The UK has considered a ban on Shenzhen-based telecom gear maker Huawei Technologies Co., Ltd., but rejected the idea earlier this year. With the new appointment of Prime Minister Boris Johnson, who replaced Theresa May earlier this year as UK’s Prime Minister, the country may just reconsider the Huawei Ban.
The claim comes from the words of US national security adviser John Bolton. Bolton was told that the UK was reconsidering the issue in his trade capacity role in the United Kingdom. “They were very concerned about not having any compromise in security of telecommunications in the 5G space. What they said was ‘we would like to review this and be very sure about the security of our 5G telecommunications network,” Bolton said in an interview with the Financial Times.
Huawei cleared in first UK Huawei Ban consideration
UK Parliament member and Science and Technology Committee Chair Norman Lamb said last month in his letter to the UK Parliament on a possible Huawei Ban that there are no major technical reasons to ban Huawei from UK’s 5G or telecommunications networks. While Huawei would be scrutinized closely, Lamb said, and while core 5G network components would be protected from Huawei access, there is no reason to ban the company altogether.
Why a second UK Huawei Ban is on the table
The first UK Huawei Ban consideration went as many expected: with little concrete evidence of espionage, Huawei was sure to be acquitted. Suspicions, no matter how great and compelling, aren’t tangible evidence. Though it is wise to always look for concrete evidence, sometimes, one’s intuition can prove to be right and prevent disaster down the line. The UK is playing it safe though, simply because Huawei is such a major player in 5G and in the telecom industry that it’s hard to ban the company over suspicions.
Now though, former Prime Minister May has stepped down and new Prime Minister Boris Johnson is in place. He, unlike May, is far more understanding and agreeing of Trump’s policies, which means that he’s more likely to reconsider a UK Huawei Ban than May was.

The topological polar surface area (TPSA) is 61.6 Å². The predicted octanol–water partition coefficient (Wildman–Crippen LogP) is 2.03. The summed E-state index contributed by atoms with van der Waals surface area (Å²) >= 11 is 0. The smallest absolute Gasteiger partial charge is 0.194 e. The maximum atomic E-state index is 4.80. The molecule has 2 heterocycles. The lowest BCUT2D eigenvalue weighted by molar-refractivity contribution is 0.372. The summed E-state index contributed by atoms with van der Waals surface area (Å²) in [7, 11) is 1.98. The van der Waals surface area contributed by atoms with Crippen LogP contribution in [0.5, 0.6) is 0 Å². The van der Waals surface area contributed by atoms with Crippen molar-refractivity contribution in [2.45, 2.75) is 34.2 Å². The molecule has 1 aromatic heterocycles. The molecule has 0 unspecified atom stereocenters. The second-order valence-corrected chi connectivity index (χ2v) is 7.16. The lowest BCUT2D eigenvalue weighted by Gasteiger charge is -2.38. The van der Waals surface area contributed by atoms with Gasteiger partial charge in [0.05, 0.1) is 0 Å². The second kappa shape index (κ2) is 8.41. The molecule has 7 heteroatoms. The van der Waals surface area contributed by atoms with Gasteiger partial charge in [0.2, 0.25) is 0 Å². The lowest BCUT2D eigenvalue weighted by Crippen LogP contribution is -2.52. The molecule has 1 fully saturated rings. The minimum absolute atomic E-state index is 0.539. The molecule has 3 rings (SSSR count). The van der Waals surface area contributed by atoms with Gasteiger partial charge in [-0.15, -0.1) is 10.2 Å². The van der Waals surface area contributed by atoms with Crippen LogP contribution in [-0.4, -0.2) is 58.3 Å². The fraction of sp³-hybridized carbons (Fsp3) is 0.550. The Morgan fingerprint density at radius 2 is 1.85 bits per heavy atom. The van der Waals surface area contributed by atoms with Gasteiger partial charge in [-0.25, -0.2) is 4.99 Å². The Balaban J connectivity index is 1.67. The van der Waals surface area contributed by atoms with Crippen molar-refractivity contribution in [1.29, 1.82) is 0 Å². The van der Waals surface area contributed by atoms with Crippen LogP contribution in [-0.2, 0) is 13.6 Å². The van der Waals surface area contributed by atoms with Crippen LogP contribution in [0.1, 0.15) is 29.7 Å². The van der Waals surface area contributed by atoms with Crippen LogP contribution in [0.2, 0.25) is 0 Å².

Factors That Justify A Huawei Ban
Huawei insists that it has done nothing wrong and that it wouldn’t spy on its global clients in any place because, if it did, no one would trust the company nor use its products. And this has a hint of truth to it: after all, if customers stop trusting Huawei policies and products, then they’ll turn to other manufacturers. The last thing Huawei wants to do is lose business.
And yet, apart from what Huawei hasn’t done (perhaps it is true that they haven’t done anything — yet), what should bring some fear and suspicion concerns the security reports received about the company’s products and software. Finite State wrote some weeks ago that Huawei’s devices have potential backdoors in 55% of them.
And, to make matters worse, Huawei-backed Huawei Cyber Security Evaluation Centre says that Huawei has left vulnerabilities in its software from over a year ago and still has yet to fix them. Huawei’s own software, even its PC Manager, is known to have vulnerabilities that would allow hackers easy access to information without user consent. The company’s refusal to fix its software vulnerabilities is alarming.
Next, Huawei’s ties to the People’s Liberation Army (PLA) and thus, to its Communist Beijing Government give reason for pause as well. A number of Huawei employees have military backgrounds in the PLA, included CEO Ren Zhengfei, and Huawei employees often publish technological research papers with military officials, displaying the Huawei logo on them.
Huawei has worked with the government on a number of research projects, such as artificial intelligence. No one denies just how government-controlled everything is in China, including the media. And then, when you look at Huawei, reports from the UK and Nokia CTO Marcus Weldon indicate that Huawei has received government subsidies that made it hard for Nokia to compete in China.
Huawei USA Chief Security Officer (CSO) Andy Purdy said earlier this week that the US should have risk mitigation policy in place for Huawei as it does with other companies, that Huawei is being picked out to be picked on while Nokia, “who also has ties to China,” isn’t.
And yet, the difference between Nokia and Huawei is that Huawei is getting backed and financially supported by its own country. There are no capitalist economics in China where companies actually compete against one another for profit. In China, Beijing supports its own, and above all Chinese vendors, including OnePlus, Xiaomi, Oppo, Vivo, and others, Huawei is the one the government loves. This isn’t coincidental.
Purdy was asked in a CNBC interview about who owns Huawei, to which he responded that CEO Ren owns only 2% of the company. Who owns the other 98%? Purdy didn’t say, but it appears as though to answer beyond what he said would’ve been to say too much. Chances are Huawei is government-owned, which explains why the government supports Huawei above all other Chinese vendors.
Huawei’s Beijing backing, PLA military ties, and its software vulnerabilities are what make Huawei dangerous to embrace. When it comes to cybersecurity, wisdom dictates planning ahead rather than waiting for something to happen first. Being proactive is not an option, but a necessity when it comes to protecting user data and privacy.
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